Tuesday, June 7, 2011

production function

a production function is a function that specifies the output of a firm, an industry, or an entire economy for all combinations of inputs.

input-output analysis

The input-output analysis tells us that there are industrial interrelationships and inter-dependencies in the economic system as a whole. The inputs of one industry are the outputs of another industry and vice versa, so that ultimately their mutual relationships lead to equilibrium between supply and demand in the economy as a whole Coal is an input for steel industry and steel is an input for coal industry, though both are the outputs of their respective industries.

Main Features:

The input-output analysis is the finest variant of general equilibrium. As such, it has three main elements: First, the input-output analysis concentrates on an economy which is in equilibrium. It is not applicable to partial equilibrium analysis. Secondly, it does not concern itself with the demand analysis. It deals exclusively with technical problems of production. Lastly, it is based on empirical investigation.

Because the input-output model is fundamentally linear in nature, it lends itself well to rapid computation as well as flexibility in computing the effects of changes in demand.

The structure of the input-output model has been incorporated into national accounting in many developed countries, and as such forms an important part of measures such as GDP.

In addition to studying the structure of national economies, input-output economics has been used to study regional economies within a nation, and as a tool for national and regional economic planning.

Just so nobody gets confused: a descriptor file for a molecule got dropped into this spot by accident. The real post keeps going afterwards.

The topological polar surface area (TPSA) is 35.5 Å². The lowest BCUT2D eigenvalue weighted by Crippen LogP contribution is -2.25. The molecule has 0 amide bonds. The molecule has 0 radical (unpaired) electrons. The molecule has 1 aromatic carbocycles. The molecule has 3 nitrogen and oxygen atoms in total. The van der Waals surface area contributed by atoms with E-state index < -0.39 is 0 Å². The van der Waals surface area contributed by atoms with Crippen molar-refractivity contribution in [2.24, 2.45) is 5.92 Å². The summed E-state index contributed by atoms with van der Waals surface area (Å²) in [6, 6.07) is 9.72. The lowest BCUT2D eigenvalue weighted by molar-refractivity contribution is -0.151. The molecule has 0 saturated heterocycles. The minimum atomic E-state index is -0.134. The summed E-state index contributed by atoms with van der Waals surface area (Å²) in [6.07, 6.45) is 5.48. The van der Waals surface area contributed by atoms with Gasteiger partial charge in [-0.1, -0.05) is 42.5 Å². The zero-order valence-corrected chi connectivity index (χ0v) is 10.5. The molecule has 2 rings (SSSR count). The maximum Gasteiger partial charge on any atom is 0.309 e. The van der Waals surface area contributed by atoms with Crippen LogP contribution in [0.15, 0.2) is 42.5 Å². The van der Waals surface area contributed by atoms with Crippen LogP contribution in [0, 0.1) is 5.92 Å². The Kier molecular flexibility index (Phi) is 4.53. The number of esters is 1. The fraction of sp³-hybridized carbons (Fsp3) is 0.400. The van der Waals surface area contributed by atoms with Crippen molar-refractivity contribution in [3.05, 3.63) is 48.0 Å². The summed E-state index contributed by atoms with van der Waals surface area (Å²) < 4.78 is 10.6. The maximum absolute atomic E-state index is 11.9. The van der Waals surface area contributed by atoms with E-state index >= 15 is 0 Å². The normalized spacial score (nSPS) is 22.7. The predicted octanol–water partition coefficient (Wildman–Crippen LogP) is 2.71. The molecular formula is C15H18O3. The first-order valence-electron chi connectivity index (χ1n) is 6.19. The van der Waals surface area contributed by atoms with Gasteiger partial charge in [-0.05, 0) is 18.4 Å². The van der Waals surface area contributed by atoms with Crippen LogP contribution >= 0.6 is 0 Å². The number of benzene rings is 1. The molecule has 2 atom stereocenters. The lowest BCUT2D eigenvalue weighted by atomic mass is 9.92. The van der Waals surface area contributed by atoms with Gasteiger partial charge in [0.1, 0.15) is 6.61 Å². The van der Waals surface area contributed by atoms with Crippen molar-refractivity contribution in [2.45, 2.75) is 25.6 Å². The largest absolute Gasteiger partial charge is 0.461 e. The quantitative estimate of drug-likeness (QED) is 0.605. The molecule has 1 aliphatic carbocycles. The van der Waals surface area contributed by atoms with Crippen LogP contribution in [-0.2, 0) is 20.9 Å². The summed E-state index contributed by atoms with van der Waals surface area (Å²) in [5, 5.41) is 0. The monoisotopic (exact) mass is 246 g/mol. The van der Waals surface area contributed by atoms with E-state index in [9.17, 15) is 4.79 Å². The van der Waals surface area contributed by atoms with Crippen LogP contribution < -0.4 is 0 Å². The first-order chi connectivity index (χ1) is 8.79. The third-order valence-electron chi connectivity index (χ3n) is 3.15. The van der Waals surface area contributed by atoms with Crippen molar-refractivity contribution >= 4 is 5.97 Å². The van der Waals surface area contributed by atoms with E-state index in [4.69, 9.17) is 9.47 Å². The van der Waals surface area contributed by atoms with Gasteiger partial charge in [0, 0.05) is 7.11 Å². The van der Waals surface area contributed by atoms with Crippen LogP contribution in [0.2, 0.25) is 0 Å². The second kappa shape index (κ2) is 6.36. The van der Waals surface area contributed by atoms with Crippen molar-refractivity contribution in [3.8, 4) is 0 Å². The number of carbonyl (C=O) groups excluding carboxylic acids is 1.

Gini concentration

The Gini coefficient is a measure of the inequality of a distribution, a value of 0 expressing total equality and a value of 1 maximal inequality.
The Gini coefficient is usually defined mathematically based on the Lorenz curve, which plots the proportion of the total income of the population (y axis) that is cumulatively earned by the bottom x% of the population (see diagram). The line at 45 degrees thus represents perfect equality of incomes. The Gini coefficient can then be thought of as the ratio of the area that lies between the line of equality and the Lorenz curve (marked 'A' in the diagram) over the total area under the line of equality (marked 'A' and 'B' in the diagram); i.e., G=A/(A+B).The Gini coefficient can range from 0 to 1; it is sometimes multiplied by 100 to range between 0 and 100. A low Gini coefficient indicates a more equal distribution, with 0 corresponding to complete equality, while higher Gini coefficients indicate more unequal distribution, with 1 corresponding to complete inequality.

Lorenz curve

the Lorenz curve is a graphical representation of the cumulative distribution function of the empirical probability distribution of wealth; it is a graph showing the proportion of the distribution assumed by the bottom y% of the values.
It is often used to represent income distribution, where it shows for the bottom x% of households, what percentage y% of the total income they have. The percentage of households is plotted on the x-axis, the percentage of income on the y-axis.
It was developed by Max O. Lorenz in 1905 for representing inequality of the wealth distribution.